Seems like I spend a *lot* of time here.

Thanksgiving, last year, I made a woman r-e-a-l-l-y angry at the HEB supermarket. It was a whole week before Thanksgiving Day, and I was buying as much of what I needed as I could, beginning to get ready for our guests–both sons, both daughters-in-law, my sister and brother-in-law, my niece, and one of her roommates.

» Keep Reading

I Know GIGO Means “Garbage In, Garbage Out.” It Could Just As Well Mean “GOOD in and GOOD out.”

My sister home-schooled her kids.

A house where kids are home-schooled often has a different sort of decor than homes where kids go off to school each day. I visited a home-schooling house once that had a historic time-line circling the dining room. My sister’s kitchen walls boasted maps, spelling words, and, among other things, a bird clock.

» Keep Reading

Oh, No, Honey. Not THOSE Toys

We didn’t have Sunday School for kids last Sunday morning because the bikers were coming. Every year at church, we collect new toys for the Mission Waco Toy Store. Several churches participate, and on Thanksgiving weekend, local bikers (some are members of “Riders of the Son”) ride from church to church and pick up the toys. (They bring a trailer, too, for the toys, which is efficient, but keeps drivers around Waco from being able to see bikers guys and gals roaring around with Barbie dolls and Lego sets tucked under their arms.)

This year, an adult Sunday School class sponsored a time for parents and kids during the Sunday School hour to talk about Advent and giving and about the bikers’ ministry, and then the bikers came. They thundered into the parking lot and the kids got to meet the bikers and get close to those motorcycles (which are turned off at the time), and even sit on a bike. Then the bikers packed up all the toys we had donated, and blasted off to the next church.

» Keep Reading

What Happened Next…

As I write this, on Sunday afternoon, it is FREEZING here. Literally. Well, right this minute it’s 33 degrees, but it’s supposed to mosey on down to 32 in an hour. I put on my heavy wool coat this morning, on my way to church. I put it back on when I left church at 12:30 or so. I ran errands until after 5:00 (you know, company’s coming!), and

» Keep Reading

Comments?!!?! BLAM!!

When I started this blog, I had a lot to learn. A lot. Kevin and Jeremy have pushed and led me through the process and helped me solve the problems that arise. One thing that didn’t come up at the beginning was the “comments” option. I knew that blogs had comments, but I didn’t think through how those things happened until my first posts went out. I got a couple of e-mails that said there was a comment waiting for my approval. I didn’t know what I was supposed to do nor how to do it. I phoned Jeremy to get help.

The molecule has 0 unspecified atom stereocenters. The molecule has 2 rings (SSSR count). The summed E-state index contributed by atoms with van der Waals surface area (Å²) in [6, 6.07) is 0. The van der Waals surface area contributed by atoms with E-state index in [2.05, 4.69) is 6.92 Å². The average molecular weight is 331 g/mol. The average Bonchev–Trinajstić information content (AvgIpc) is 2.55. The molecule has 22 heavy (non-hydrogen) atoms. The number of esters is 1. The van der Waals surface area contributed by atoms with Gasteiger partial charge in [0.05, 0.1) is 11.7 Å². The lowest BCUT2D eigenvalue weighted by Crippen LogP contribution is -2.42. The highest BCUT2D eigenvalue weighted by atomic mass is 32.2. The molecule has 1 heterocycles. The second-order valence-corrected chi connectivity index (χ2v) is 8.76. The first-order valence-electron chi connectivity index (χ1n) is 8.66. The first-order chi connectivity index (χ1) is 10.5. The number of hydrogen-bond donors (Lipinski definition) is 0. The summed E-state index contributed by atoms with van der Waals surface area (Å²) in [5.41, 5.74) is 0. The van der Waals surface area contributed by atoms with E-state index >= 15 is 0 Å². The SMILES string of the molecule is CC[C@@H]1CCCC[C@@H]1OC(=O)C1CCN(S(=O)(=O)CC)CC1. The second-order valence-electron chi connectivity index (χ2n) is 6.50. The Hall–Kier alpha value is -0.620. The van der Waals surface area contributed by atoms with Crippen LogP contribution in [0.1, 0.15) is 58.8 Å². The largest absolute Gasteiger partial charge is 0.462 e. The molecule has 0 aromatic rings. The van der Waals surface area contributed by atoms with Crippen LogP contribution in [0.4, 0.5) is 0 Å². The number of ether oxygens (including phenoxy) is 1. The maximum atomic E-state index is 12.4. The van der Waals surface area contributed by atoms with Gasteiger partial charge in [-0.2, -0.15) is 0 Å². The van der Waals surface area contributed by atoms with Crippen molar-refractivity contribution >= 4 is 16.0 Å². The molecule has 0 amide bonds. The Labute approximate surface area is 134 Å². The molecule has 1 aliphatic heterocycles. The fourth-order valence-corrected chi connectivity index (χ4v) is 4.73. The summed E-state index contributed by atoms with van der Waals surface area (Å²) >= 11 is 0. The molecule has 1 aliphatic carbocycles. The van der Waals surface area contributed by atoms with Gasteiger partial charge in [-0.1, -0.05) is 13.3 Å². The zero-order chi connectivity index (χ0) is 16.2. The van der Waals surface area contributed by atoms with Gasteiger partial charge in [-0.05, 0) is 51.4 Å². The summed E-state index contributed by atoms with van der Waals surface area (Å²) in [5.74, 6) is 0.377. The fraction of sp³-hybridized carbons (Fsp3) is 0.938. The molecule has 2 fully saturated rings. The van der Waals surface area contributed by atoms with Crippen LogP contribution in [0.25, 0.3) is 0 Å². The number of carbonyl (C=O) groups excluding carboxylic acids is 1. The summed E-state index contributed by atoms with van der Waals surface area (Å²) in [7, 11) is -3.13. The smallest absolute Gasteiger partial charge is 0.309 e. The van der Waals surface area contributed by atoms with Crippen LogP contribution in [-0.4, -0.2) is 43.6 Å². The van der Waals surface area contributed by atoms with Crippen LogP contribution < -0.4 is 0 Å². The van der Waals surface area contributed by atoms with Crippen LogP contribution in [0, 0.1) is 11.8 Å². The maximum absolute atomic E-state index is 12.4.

“I have to approve any comment anyone makes?” I asked, surprised.

“No,” he said. “You get to approve any comment anyone makes.”

» Keep Reading

Here. Feel My Forehead. Doesn’t It Feel Hot to You?


When I was growing up, the only thing that would keep us home from school was fever or throwing up. Well, that and chicken pox, but chicken pox wasn’t a recurring malady. Usually, one bout of chicken pox and you were done. Beyond that, no matter how we fussed, complained, and explained how bad we felt, Mother would squeeze some nose drops in our noses and off we’d go to school, whatever the weather. And we had to walk, yes, WALK. From first through third grade, I had to walk twice as far to school as my sister. Actually I think it was four times as far. JoAnne did all her elementary school days in our new house, the house where I live now. It was a good half-block walk to school. Our other house, where I started school, was at least two whole blocks away from that school, and even if it was raining, cold, windy, or broiling hot, I had to walk . No matter how I felt. And sometimes, I felt crummy.

» Keep Reading